Baumann and Doherty's work is especially poignant in that it echoes the importance of regional and community resiliency in dealing with the effects of climate change, which was stressed in President Obama's address earlier this week. Regional consequences of climate change may be quite different. This study steps away from global average temperature predictions, and puts in a more meaningful regional context.

Explore further: NASA's HS3 mission spotlight: The HIRAD instrument

More information: Baumann, H. and Doherty, O. (2013) Decadal Changes in the World's Coastal Latitudinal Temperature Gradients. PLoS ONE 8(6): e67596. doi:10.1371/journal.pone.0067596

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NikFromNYC
2.1 / 5 (25) Jul 01, 2013
Climate always changes. Science is not about labeling things as consistent with theory but instead involves a vigorous search for specific data streams that do not fit with predictions of existing theory and since climatology utterly fails to do this its claim to being a science is laughable. Those who studied our planet by actually visiting our moon, *all* agree:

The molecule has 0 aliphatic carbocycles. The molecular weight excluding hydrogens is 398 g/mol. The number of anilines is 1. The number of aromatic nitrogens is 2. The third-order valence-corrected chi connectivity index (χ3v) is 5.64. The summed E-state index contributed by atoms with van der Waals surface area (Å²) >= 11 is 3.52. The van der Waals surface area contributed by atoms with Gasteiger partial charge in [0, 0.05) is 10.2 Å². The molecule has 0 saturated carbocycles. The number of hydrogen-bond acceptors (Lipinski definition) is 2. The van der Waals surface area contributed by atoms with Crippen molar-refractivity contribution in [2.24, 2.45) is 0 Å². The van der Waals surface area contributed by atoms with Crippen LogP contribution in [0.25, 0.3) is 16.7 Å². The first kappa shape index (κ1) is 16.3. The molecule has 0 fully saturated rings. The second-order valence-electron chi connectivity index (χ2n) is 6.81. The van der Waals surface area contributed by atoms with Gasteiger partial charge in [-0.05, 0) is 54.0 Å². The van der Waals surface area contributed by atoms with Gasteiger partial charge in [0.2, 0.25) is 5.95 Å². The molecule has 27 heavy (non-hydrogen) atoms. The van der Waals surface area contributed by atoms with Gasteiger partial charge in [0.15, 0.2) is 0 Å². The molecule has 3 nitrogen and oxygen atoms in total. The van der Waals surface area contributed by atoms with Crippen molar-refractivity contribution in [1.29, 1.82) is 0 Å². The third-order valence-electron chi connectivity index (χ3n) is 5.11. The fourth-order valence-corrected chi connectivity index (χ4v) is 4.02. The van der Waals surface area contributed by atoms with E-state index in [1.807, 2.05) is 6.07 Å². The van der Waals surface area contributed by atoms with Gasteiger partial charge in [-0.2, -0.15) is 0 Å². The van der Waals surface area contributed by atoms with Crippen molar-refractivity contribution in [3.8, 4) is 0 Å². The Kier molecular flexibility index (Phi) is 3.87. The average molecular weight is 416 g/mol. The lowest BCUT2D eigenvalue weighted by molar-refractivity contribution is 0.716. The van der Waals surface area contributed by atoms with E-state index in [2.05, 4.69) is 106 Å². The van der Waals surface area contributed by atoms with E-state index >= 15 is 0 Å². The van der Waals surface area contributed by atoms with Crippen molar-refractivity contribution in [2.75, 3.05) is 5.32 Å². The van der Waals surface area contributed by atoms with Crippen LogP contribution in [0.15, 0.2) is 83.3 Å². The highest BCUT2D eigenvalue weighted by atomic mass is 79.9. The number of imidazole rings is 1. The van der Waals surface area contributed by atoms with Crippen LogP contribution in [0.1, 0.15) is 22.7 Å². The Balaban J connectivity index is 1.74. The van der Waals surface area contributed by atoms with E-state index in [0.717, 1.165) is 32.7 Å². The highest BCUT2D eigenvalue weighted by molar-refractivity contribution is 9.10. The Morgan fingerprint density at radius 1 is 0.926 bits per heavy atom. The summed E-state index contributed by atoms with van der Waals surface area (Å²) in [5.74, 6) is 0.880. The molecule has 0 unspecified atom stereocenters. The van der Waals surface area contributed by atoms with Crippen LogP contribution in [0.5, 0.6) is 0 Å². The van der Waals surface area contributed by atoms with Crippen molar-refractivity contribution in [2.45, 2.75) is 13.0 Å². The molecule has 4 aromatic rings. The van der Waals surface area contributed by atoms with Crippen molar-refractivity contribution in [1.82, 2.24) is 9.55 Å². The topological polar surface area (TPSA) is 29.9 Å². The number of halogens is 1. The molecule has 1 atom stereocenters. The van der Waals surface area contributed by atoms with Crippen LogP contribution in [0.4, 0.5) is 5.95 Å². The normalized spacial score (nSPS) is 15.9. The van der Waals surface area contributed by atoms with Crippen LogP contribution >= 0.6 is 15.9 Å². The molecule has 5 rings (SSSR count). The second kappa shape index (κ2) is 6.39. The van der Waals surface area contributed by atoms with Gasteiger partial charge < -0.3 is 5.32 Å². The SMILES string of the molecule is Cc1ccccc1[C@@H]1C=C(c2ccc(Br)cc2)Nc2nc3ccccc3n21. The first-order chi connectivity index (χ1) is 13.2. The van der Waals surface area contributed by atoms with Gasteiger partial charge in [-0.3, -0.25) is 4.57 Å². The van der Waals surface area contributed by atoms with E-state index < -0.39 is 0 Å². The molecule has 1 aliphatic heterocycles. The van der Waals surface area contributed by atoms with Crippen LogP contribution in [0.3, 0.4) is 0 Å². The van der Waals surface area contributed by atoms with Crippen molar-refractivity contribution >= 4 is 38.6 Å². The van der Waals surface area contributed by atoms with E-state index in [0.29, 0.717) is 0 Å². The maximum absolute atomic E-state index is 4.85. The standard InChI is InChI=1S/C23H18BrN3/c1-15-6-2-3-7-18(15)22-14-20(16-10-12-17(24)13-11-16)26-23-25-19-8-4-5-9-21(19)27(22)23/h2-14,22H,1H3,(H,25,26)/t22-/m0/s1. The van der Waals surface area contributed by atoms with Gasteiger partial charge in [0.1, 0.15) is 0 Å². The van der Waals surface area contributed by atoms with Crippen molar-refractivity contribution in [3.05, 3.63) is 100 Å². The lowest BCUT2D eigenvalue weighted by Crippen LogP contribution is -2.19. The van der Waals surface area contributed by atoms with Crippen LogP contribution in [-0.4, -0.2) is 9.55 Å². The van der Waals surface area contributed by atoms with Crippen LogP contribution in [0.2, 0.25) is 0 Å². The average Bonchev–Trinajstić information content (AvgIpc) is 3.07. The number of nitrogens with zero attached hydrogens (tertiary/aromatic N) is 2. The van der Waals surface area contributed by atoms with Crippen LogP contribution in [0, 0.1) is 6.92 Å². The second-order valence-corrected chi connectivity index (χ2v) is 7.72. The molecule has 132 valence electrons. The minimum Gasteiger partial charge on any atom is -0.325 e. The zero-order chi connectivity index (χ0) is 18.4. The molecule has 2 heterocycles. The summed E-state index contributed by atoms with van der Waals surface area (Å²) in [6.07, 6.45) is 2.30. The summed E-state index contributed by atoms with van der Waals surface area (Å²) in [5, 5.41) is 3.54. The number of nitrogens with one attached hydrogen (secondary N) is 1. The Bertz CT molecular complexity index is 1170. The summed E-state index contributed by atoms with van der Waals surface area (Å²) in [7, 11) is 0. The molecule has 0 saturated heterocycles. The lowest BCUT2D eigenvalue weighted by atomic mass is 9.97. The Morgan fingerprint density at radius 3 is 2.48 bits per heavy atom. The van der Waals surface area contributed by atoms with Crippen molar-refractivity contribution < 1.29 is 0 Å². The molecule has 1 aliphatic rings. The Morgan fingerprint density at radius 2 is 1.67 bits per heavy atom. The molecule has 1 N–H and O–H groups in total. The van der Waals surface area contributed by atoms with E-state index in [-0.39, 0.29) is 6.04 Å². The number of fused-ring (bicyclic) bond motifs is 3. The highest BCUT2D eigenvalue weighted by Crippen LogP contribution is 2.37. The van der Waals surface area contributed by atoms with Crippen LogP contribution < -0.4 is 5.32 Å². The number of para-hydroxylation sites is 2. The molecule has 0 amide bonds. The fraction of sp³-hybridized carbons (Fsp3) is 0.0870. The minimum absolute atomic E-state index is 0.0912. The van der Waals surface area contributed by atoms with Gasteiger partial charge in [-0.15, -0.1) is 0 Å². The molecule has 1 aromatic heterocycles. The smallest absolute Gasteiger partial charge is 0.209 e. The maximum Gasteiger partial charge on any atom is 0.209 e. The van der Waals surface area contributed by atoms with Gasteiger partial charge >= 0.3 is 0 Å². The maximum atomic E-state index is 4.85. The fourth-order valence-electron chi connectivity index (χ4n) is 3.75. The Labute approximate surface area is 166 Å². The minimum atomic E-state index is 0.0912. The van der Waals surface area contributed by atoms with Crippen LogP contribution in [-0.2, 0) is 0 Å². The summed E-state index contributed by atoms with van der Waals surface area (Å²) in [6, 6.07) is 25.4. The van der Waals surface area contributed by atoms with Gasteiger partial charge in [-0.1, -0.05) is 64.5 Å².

http://a2.img.mob...arge.jpg
VendicarE
3.7 / 5 (22) Jul 01, 2013
People always die, so according to the Logic of NikkieTard from NY, there is no such thing as murder.

"Science is not about labeling things as consistent with theory..." - NikkieTard

Actually, doing so is the primary occupation of Scientists, as they seek to overturn or add nuance to existing scientific theory.

When someone like NikkieTard makes two flagrant errors in the first two sentences of a paragraph, you know that there is no point in reading any of the mindless tripe that follows.
NikFromNYC
1.9 / 5 (22) Jul 01, 2013
"For example, if you live on Cape Cod, your conditions are warming three times faster than global averages imply...."

Wolfram Alpha to our rescue. Cape Cod is next to Boston which has a real thermometer record that shows utterly no trend up or down since this chart begins in the 1940s so I guess "Global Warming" forgot about us, East Coast, despite all the technically involved scare claims such as the one I just quoted.

http://www.wolfra...f+boston

There's a pop-up menu to plot All data.

The center of Massachusetts has been cooling since the 1940s:

http://www.wolfra...chusetts

Keywords: cock-and-bull, hooey, snow job, flimflam, racket
NikFromNYC
1.9 / 5 (23) Jul 01, 2013
DON'T READ THIS!!!